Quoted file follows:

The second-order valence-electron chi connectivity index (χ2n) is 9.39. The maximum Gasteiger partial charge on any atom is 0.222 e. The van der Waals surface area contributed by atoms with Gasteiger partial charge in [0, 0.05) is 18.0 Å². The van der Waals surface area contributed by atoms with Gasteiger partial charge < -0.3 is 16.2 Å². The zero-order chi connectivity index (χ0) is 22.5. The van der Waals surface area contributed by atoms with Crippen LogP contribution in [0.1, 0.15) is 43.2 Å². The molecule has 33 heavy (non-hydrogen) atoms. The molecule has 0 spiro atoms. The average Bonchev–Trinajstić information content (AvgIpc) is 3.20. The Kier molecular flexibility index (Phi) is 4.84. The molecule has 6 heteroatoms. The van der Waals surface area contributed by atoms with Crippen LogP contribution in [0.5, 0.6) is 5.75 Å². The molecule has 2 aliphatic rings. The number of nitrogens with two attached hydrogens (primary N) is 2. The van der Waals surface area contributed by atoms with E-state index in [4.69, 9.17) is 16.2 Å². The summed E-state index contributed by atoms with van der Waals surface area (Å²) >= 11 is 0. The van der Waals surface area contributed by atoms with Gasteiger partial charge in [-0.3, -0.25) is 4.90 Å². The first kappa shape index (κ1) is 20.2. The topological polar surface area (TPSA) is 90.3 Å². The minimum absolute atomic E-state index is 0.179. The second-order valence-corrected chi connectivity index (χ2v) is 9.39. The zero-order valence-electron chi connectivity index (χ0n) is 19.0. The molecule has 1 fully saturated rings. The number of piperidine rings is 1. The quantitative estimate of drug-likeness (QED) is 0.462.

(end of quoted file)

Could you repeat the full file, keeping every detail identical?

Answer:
The second-order valence-electron chi connectivity index (χ2n) is 9.39. The maximum Gasteiger partial charge on any atom is 0.222 e. The van der Waals surface area contributed by atoms with Gasteiger partial charge in [0, 0.05) is 18.0 Å². The van der Waals surface area contributed by atoms with Gasteiger partial charge < -0.3 is 16.2 Å². The zero-order chi connectivity index (χ0) is 22.5. The van der Waals surface area contributed by atoms with Crippen LogP contribution in [0.1, 0.15) is 43.2 Å². The molecule has 33 heavy (non-hydrogen) atoms. The molecule has 0 spiro atoms. The average Bonchev–Trinajstić information content (AvgIpc) is 3.20. The Kier molecular flexibility index (Phi) is 4.84. The molecule has 6 heteroatoms. The van der Waals surface area contributed by atoms with Crippen LogP contribution in [0.5, 0.6) is 5.75 Å². The molecule has 2 aliphatic rings. The number of nitrogens with two attached hydrogens (primary N) is 2. The van der Waals surface area contributed by atoms with E-state index in [4.69, 9.17) is 16.2 Å². The summed E-state index contributed by atoms with van der Waals surface area (Å²) >= 11 is 0. The van der Waals surface area contributed by atoms with Gasteiger partial charge in [-0.3, -0.25) is 4.90 Å². The first kappa shape index (κ1) is 20.2. The topological polar surface area (TPSA) is 90.3 Å². The minimum absolute atomic E-state index is 0.179. The second-order valence-corrected chi connectivity index (χ2v) is 9.39. The zero-order valence-electron chi connectivity index (χ0n) is 19.0. The molecule has 1 fully saturated rings. The number of piperidine rings is 1. The quantitative estimate of drug-likeness (QED) is 0.462.